A PRE-GLACIAL d13C ANOMALY IN SVALBARD: IMPLICATIONS FOR THE NUMBER, CAUSES AND CORRELATION OF NEOPROTEROZOIC GLACIATIONS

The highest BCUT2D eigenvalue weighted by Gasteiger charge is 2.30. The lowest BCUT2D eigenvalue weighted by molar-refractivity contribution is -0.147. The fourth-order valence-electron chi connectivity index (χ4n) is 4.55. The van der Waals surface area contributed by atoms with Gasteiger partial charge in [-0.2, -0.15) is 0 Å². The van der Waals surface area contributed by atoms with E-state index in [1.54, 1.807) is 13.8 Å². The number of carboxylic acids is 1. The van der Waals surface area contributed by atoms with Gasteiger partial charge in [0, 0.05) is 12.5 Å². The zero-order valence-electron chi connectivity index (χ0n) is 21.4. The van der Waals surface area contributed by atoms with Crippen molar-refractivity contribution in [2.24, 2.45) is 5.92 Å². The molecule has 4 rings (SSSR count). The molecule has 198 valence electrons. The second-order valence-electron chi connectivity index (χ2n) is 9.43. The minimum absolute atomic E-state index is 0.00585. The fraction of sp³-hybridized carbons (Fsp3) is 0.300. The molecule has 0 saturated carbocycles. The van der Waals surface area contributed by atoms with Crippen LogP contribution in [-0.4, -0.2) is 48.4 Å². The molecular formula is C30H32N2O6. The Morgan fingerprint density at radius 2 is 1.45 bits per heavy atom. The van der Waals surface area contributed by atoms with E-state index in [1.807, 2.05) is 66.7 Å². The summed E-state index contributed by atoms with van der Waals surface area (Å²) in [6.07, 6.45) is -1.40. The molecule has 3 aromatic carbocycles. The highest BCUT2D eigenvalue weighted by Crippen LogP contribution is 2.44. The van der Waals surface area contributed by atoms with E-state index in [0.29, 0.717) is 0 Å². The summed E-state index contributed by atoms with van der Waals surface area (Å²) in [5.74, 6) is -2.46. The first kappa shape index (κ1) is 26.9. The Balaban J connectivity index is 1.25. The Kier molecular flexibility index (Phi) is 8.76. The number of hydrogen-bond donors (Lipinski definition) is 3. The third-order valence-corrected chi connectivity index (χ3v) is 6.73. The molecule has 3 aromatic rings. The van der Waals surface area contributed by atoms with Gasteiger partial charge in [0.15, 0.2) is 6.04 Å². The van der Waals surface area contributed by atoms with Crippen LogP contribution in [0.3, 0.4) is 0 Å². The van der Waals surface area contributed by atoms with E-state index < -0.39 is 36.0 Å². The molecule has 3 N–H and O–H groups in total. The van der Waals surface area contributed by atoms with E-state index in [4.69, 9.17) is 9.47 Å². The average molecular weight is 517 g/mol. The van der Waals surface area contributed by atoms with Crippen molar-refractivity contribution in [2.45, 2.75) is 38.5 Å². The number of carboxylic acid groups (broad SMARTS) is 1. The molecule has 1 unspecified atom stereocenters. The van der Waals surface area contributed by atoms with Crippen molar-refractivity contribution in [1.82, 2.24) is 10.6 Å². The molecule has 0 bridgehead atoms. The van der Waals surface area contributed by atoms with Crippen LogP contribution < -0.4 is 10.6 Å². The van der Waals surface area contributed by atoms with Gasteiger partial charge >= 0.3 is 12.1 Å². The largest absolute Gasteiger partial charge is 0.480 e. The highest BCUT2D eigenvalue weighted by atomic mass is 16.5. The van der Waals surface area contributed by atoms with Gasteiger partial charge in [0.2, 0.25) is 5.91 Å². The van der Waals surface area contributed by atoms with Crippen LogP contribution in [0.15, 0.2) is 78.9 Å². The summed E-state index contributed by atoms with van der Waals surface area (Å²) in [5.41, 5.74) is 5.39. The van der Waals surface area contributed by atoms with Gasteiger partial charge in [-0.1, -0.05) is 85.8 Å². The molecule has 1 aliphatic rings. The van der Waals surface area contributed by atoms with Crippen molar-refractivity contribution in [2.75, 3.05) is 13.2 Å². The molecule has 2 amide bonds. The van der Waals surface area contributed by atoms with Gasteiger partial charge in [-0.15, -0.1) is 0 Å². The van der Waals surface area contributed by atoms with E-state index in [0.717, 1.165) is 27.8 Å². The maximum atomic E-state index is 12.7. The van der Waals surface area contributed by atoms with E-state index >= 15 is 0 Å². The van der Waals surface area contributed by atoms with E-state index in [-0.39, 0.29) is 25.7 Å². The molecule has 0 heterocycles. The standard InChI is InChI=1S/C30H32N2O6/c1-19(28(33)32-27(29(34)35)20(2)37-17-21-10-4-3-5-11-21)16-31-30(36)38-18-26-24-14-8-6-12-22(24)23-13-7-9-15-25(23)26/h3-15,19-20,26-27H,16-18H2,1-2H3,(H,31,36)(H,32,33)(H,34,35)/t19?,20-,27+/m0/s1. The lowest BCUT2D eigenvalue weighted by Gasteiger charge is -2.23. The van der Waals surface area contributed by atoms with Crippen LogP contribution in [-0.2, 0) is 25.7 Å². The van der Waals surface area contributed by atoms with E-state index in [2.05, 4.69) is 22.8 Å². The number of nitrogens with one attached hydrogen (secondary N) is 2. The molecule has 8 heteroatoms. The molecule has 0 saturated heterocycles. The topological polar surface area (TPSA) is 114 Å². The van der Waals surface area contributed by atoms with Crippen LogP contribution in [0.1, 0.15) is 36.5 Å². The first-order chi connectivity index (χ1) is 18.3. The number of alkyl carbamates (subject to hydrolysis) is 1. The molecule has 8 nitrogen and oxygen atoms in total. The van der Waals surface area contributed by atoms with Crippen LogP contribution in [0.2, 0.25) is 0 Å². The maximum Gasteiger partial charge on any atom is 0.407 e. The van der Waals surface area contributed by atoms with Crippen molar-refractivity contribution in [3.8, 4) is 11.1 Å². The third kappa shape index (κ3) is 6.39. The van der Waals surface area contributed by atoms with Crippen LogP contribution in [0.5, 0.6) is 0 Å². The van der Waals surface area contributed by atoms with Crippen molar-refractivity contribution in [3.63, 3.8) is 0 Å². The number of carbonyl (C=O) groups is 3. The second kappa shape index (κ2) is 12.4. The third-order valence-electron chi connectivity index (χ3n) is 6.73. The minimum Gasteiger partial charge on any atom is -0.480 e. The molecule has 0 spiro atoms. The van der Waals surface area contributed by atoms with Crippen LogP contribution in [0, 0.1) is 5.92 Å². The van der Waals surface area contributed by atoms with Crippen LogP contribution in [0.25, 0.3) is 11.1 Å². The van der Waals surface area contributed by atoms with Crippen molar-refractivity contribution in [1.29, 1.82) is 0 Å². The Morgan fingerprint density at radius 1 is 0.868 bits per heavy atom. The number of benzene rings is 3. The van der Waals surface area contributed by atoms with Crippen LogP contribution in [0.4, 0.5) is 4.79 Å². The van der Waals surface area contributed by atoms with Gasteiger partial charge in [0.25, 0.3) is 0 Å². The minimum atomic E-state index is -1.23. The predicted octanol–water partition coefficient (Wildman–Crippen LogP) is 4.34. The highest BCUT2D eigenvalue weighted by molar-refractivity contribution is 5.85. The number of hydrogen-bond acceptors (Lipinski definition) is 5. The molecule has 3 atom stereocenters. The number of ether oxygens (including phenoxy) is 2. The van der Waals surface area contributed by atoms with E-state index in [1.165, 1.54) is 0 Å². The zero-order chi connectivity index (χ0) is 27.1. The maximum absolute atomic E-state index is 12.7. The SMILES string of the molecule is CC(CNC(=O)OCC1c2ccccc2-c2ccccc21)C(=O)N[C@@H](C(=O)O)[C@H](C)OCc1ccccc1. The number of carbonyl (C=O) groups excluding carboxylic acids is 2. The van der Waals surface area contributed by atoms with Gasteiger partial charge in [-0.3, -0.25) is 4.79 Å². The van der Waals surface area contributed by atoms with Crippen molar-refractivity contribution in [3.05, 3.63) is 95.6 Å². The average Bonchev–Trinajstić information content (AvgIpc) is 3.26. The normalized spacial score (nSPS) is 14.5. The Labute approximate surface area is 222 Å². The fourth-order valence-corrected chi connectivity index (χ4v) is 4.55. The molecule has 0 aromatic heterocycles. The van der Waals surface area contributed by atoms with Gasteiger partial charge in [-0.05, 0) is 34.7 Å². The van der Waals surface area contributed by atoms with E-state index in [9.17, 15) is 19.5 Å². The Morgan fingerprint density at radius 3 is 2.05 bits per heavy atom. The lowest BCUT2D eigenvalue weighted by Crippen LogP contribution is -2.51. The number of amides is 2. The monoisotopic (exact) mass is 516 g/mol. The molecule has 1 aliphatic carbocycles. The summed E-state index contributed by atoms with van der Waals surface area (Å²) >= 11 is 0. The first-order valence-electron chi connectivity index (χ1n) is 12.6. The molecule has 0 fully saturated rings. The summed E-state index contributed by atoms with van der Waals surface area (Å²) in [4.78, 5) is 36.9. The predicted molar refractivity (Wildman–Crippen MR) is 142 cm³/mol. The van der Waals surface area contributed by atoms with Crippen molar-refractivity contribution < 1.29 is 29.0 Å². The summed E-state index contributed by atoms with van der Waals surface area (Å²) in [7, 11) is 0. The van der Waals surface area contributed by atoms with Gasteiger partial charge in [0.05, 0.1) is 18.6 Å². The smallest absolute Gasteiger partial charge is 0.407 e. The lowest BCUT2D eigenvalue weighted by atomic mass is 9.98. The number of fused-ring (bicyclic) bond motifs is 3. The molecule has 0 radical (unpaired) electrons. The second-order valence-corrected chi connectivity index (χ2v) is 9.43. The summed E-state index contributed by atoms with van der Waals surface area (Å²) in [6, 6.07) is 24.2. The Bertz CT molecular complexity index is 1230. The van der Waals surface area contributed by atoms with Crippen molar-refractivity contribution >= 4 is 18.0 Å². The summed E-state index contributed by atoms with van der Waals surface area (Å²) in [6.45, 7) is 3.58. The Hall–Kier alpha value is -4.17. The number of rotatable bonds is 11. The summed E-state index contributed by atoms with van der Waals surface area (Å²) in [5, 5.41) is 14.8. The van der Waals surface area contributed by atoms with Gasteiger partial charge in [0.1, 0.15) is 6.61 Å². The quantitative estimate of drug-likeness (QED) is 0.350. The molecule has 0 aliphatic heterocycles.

Taking into account strikingly similar sedimentological and geochemical features in likely coeval cap dolostones (e.g. Dracoisen, Nyborg, Keilberg, Nuccaleena, Ravensthroat, Noonday), we propose a new correlation scheme for the Neoproterozoic glaciations. We correlate tillite pairs in Svalbard, Greenland and Death Valley with single glacigenic formations in Scotland (Port Askaig), Norway (Smalfjord), Namibia (Ghaub), Australia (Elatina), and Canada (Ice Brook). Deposits associated with the older Chuos-Rapitan-Sturtian glaciation are absent in most North Atlantic basins and Death Valley, but associated cap carbonates can generally be identified. A younger glaciation is represented by tillites in Norway (Mortenses), Scotland (Loch na Cille/Macduff), and the Avalon Terrain (Gaskiers/Squantum). In Norway, this glaciation is preceded by highly 13C-depleted carbonates and deep incision into underlying strata (up to 400 m). These features suggest correlation with the paleovalley beneath the Stirling Quartzite in Death Valley, which overlies the isotopically negative Johnnie Rainstorm Member (Corsetti and Kaufman, in press).